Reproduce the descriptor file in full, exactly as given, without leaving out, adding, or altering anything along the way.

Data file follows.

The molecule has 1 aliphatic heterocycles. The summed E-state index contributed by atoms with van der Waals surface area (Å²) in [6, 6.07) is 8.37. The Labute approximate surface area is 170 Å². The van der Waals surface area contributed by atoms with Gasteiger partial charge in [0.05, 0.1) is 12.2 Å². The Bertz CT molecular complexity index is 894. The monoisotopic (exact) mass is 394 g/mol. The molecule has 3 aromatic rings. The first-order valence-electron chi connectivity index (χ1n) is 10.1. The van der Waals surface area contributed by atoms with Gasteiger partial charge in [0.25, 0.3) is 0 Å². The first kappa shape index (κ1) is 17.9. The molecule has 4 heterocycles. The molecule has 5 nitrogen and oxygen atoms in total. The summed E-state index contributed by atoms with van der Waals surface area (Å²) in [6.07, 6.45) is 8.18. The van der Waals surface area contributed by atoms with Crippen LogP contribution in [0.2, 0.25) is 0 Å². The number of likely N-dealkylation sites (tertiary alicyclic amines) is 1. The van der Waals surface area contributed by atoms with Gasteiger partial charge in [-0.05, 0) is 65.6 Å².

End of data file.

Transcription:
The molecule has 1 aliphatic heterocycles. The summed E-state index contributed by atoms with van der Waals surface area (Å²) in [6, 6.07) is 8.37. The Labute approximate surface area is 170 Å². The van der Waals surface area contributed by atoms with Gasteiger partial charge in [0.05, 0.1) is 12.2 Å². The Bertz CT molecular complexity index is 894. The monoisotopic (exact) mass is 394 g/mol. The molecule has 3 aromatic rings. The first-order valence-electron chi connectivity index (χ1n) is 10.1. The van der Waals surface area contributed by atoms with Gasteiger partial charge in [0.25, 0.3) is 0 Å². The first kappa shape index (κ1) is 17.9. The molecule has 4 heterocycles. The molecule has 5 nitrogen and oxygen atoms in total. The summed E-state index contributed by atoms with van der Waals surface area (Å²) in [6.07, 6.45) is 8.18. The van der Waals surface area contributed by atoms with Crippen LogP contribution in [0.2, 0.25) is 0 Å². The number of likely N-dealkylation sites (tertiary alicyclic amines) is 1. The van der Waals surface area contributed by atoms with Gasteiger partial charge in [-0.05, 0) is 65.6 Å².